6. Imagine Me and You (2005) Dir. Ol Parker

This light-hearted Rom-com was the first Lesbian film I ever watched and it changed my life! I think every questioning teen most likely has one film or other that helped them come to terms with their identity and for me? It was this film. It was unheard of to me that you could even find rom-coms about women falling in love with women, so one that stars Lena Heady as a Lesbian florist who arranges flowers for a wedding and inevitably falls in love with the bride was perhaps, too good to be true. Yet there it is, with Matthew Goode starring as the sweet yet clueless husband who has very little idea his newlywed wife may be developing feelings for her new “Gal-pal”.

7. Disobedience (2018) Dir. Sebastián Lelio

Co-written by a woman, and based on a novel of the same name which is luckily, also written by a woman (none of that Blue is the Warmest Colour controversy thankfully) it stars Rachel Weiscz AND Rachel McAdams as a young woman returns to her Orthodox Jewish home in the wake of her fathers death and grows close to her old childhood friend who is now married. Like many of the films on this list, it is a complex drama that does not simply tackle the issue of sexuality and repression but that of race, grief and the passage of time.

8. The Handmaiden (2018) Dir. Park Chan-wook

A psychological revenge thriller involving graphic sexual violence as two women team up from opposite sides of their class to take revenge on the men imposing themselves on their lives. It is a tale of seduction, betrayal and love. Though terrifying and disturbing as is often characteristic of the director of Oldboy. It is based on a Welsh novel that alters its setting from Britain to Japanese colonial ruled Korea and therefore has a deeper political commentary than can first be understood. It is, however, deeply riveting and a fascinating watch. You won’t be disappointed by the ending either!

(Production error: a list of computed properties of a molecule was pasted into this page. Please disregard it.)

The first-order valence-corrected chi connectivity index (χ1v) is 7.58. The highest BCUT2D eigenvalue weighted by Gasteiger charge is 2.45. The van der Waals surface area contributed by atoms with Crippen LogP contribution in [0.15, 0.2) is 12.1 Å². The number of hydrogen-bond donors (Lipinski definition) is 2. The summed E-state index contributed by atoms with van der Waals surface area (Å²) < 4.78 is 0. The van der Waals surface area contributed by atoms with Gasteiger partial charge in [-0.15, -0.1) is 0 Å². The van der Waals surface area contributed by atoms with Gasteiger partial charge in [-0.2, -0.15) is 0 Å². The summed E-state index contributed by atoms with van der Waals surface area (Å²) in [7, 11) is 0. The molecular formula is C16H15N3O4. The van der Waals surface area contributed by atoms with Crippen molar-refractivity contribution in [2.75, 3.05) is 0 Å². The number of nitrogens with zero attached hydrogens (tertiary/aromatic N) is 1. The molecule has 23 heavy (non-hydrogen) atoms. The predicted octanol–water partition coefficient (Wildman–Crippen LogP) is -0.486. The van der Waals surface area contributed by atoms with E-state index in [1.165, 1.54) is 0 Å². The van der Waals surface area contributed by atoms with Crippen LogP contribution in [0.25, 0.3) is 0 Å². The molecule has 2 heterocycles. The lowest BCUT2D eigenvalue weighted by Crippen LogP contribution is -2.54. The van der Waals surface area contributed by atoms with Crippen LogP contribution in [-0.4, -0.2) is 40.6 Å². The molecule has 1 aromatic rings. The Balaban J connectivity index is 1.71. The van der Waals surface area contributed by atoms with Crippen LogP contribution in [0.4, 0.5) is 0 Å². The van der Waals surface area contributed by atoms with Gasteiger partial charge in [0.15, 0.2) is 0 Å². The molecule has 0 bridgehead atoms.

9. The Watermelon Woman (1996) Cheryl Dunye

This is a fascinating film directed and starring Cheryl Dunye. It was conceptualised around Dunye’s frustration over the lack of crediting for black women in films and prompted her to create a story centred on the titular watermelon woman. Though conducted like a genuine documentary the images are fabricated by other creative colleagues Dunye was friends with, though all the research was genuine. It is a stunning and reflective film on the omission of black women from mainstream film and from the film canon of directors as well.

10. Paris is Burning (1990) Dir. Jennie Livingston

This is a documentary detailing ball culture in New York and again, the intersectionality between race, gender identity and sexuality in 1980s Reaganist America. It celebrates a form of expression that was fast-approaching its end at the time but also reminds viewers that forms of resistance, solidarity and self-love can be found in many creative forms and though Ball culture was dying out, other things were becoming popular. It still lives on in many other mediums and has simply evolved into something different in contemporary America.

There we have it, a list of LGBT films that span many a genre, time period, and use of the medium! Hopefully this has broadened your horizons ever so slightly, and if you already knew every film on this list (or most) then it seems you have some films to recommend to me too!